Portmeirion Group PLC’s (LON:PMP) Fundamentals Look Pretty Strong: Could The Market Be Wrong About The Stock?

Portmeirion Group (LON:PMP) has had a rough three months with its share price down 37%. However, stock prices are usually driven by a company’s financials over the long term, which in this case look pretty respectable. Particularly, we will be paying attention to Portmeirion Group’s ROE today.

ROE or return on equity is a useful tool to assess how effectively a company can generate returns on the investment it received from its shareholders. In simpler terms, it measures the profitability of a company in relation to shareholder’s equity.

See our latest analysis for Portmeirion Group

How Is ROE Calculated?

The formula for return on equity is:

Return on Equity = Net Profit (from continuing operations) ÷ Shareholders’ Equity

So, based on the above formula, the ROE for Portmeirion Group is:

12% = UK£5.8m ÷ UK£48m (Based on the trailing twelve months to December 2019).

The ‘return’ is the profit over the last twelve months. One way to conceptualize this is that for each £1 of shareholders’ capital it has, the company made £0.12 in profit.

What Has ROE Got To Do With Earnings Growth?

Thus far, we have learnt that ROE measures how efficiently a company is generating its profits. Based on how much of its profits the company chooses to reinvest or “retain”, we are then able to evaluate a company’s future ability to generate profits. Generally speaking, other things being equal, firms with a high return on equity and profit retention, have a higher growth rate than firms that don’t share these attributes.

A Side By Side comparison of Portmeirion Group’s Earnings Growth And 12% ROE

At first glance, Portmeirion Group seems to have a decent ROE. And on comparing with the industry, we found that the the average industry ROE is similar at 13%. Despite this, Portmeirion Group’s five year net income growth was quite flat over the past five years. Based on this, we feel that there might be other reasons which haven’t been discussed so far in this article that could be hampering the company’s growth. For example, it could be that the company has a high payout ratio or the business has allocated capital poorly, for instance.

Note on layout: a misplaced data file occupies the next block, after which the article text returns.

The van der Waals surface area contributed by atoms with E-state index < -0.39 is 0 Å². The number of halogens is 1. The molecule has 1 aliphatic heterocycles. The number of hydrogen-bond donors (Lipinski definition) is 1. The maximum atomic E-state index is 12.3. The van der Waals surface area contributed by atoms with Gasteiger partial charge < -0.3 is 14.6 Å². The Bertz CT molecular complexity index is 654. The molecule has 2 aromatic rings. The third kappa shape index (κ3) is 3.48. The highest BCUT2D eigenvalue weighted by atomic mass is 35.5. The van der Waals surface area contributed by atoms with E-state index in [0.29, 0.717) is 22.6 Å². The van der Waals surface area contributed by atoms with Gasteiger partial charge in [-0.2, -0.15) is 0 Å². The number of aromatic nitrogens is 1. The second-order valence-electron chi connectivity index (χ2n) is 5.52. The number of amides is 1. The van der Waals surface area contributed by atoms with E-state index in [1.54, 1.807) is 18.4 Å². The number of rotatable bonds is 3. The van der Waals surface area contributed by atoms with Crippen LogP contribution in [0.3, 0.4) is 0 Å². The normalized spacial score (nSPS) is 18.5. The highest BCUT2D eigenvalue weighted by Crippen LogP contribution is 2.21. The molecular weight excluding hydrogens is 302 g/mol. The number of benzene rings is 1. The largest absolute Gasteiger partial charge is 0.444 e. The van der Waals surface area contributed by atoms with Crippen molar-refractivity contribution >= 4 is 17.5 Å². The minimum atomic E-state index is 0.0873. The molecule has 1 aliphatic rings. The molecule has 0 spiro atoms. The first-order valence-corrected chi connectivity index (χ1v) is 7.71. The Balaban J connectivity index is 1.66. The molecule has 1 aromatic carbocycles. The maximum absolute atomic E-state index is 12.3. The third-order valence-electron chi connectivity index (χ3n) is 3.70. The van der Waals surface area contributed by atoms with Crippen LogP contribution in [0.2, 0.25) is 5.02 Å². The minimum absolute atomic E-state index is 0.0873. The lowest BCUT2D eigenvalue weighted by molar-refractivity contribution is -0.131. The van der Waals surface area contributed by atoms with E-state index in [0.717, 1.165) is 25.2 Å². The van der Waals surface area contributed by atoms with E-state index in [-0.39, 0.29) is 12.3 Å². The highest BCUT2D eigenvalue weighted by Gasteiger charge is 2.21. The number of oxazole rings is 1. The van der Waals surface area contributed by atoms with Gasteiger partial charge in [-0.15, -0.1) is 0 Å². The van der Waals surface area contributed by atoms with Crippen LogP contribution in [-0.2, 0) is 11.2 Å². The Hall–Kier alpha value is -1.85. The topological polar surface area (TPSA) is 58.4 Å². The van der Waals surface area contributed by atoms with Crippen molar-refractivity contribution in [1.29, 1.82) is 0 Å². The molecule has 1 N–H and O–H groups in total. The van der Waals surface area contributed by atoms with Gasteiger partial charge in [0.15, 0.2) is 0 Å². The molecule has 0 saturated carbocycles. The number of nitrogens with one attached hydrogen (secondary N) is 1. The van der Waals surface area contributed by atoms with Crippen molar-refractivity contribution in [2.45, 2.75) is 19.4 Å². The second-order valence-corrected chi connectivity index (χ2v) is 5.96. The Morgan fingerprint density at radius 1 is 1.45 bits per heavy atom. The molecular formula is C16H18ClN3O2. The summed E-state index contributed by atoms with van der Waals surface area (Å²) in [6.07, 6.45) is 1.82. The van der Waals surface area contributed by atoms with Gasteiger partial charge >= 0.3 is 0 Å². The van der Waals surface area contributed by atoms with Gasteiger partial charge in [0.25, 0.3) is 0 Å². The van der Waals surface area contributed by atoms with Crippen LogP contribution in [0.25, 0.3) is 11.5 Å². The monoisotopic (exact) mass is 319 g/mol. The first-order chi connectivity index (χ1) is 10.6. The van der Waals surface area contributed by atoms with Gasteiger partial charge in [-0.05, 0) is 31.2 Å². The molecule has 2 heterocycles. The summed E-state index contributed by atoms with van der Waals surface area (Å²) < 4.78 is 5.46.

We then compared Portmeirion Group’s net income growth with the industry and found that the company’s growth figure is lower than the average industry growth rate of 16% in the same period, which is a bit concerning.

AIM:PMP Past Earnings Growth May 8th 2020
AIM:PMP Past Earnings Growth May 8th 2020

Earnings growth is a huge factor in stock valuation. It’s important for an investor to know whether the market has priced in the company’s expected earnings growth (or decline). Doing so will help them establish if the stock’s future looks promising or ominous. Is Portmeirion Group fairly valued compared to other companies? These 3 valuation measures might help you decide.

Is Portmeirion Group Efficiently Re-investing Its Profits?

Portmeirion Group doesn’t pay any dividend, meaning that potentially all of its profits are being reinvested in the business. However, this doesn’t explain why the company hasn’t seen any growth. So there might be other factors at play here which could potentially be hampering growth. For example, the business has faced some headwinds.

Conclusion

Overall, we feel that Portmeirion Group certainly does have some positive factors to consider. Yet, the low earnings growth is a bit concerning, especially given that the company has a high rate of return and is reinvesting ma huge portion of its profits. By the looks of it, there could be some other factors, not necessarily in control of the business, that’s preventing growth. So far, we’ve only made a quick discussion around the company’s earnings growth. You can do your own research on Portmeirion Group and see how it has performed in the past by looking at this FREE detailed graph of past earnings, revenue and cash flows.

If you spot an error that warrants correction, please contact the editor at editorial-team@simplywallst.com. This article by Simply Wall St is general in nature. It does not constitute a recommendation to buy or sell any stock, and does not take account of your objectives, or your financial situation. Simply Wall St has no position in the stocks mentioned.

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